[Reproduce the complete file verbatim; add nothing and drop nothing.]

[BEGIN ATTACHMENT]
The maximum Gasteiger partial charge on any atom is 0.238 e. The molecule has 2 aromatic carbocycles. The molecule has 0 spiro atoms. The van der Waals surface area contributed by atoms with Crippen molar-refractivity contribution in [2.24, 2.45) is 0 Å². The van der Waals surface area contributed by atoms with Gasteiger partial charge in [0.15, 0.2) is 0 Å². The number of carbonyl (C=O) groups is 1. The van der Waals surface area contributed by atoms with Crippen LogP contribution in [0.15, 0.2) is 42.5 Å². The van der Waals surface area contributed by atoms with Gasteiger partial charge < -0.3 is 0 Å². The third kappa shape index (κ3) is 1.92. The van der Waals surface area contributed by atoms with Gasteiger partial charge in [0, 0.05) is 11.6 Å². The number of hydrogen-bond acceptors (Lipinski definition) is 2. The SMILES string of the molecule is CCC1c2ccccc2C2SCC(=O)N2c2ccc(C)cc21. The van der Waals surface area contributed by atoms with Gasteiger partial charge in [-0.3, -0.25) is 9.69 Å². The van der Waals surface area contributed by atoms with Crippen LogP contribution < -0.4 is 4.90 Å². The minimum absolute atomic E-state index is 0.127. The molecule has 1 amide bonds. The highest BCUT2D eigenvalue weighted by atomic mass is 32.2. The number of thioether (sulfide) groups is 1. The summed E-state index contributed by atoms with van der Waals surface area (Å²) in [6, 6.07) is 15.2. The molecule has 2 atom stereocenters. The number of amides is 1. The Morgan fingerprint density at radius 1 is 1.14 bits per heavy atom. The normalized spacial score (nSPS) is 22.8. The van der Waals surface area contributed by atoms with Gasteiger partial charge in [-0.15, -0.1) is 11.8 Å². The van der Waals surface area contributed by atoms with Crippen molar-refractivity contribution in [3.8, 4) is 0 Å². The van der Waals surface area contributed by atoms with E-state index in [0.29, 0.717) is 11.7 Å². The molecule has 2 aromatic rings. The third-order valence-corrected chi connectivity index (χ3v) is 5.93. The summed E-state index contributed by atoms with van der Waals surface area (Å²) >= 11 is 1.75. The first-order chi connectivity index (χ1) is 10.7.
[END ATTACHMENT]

The maximum Gasteiger partial charge on any atom is 0.238 e. The molecule has 2 aromatic carbocycles. The molecule has 0 spiro atoms. The van der Waals surface area contributed by atoms with Crippen molar-refractivity contribution in [2.24, 2.45) is 0 Å². The van der Waals surface area contributed by atoms with Gasteiger partial charge in [0.15, 0.2) is 0 Å². The number of carbonyl (C=O) groups is 1. The van der Waals surface area contributed by atoms with Crippen LogP contribution in [0.15, 0.2) is 42.5 Å². The van der Waals surface area contributed by atoms with Gasteiger partial charge < -0.3 is 0 Å². The third kappa shape index (κ3) is 1.92. The van der Waals surface area contributed by atoms with Gasteiger partial charge in [0, 0.05) is 11.6 Å². The number of hydrogen-bond acceptors (Lipinski definition) is 2. The SMILES string of the molecule is CCC1c2ccccc2C2SCC(=O)N2c2ccc(C)cc21. The van der Waals surface area contributed by atoms with Gasteiger partial charge in [-0.3, -0.25) is 9.69 Å². The van der Waals surface area contributed by atoms with Crippen LogP contribution < -0.4 is 4.90 Å². The minimum absolute atomic E-state index is 0.127. The molecule has 1 amide bonds. The highest BCUT2D eigenvalue weighted by atomic mass is 32.2. The number of thioether (sulfide) groups is 1. The summed E-state index contributed by atoms with van der Waals surface area (Å²) in [6, 6.07) is 15.2. The molecule has 2 atom stereocenters. The number of amides is 1. The Morgan fingerprint density at radius 1 is 1.14 bits per heavy atom. The normalized spacial score (nSPS) is 22.8. The van der Waals surface area contributed by atoms with Gasteiger partial charge in [-0.15, -0.1) is 11.8 Å². The van der Waals surface area contributed by atoms with Crippen molar-refractivity contribution in [3.8, 4) is 0 Å². The van der Waals surface area contributed by atoms with E-state index in [0.29, 0.717) is 11.7 Å². The molecule has 2 aromatic rings. The third-order valence-corrected chi connectivity index (χ3v) is 5.93. The summed E-state index contributed by atoms with van der Waals surface area (Å²) >= 11 is 1.75. The first-order chi connectivity index (χ1) is 10.7.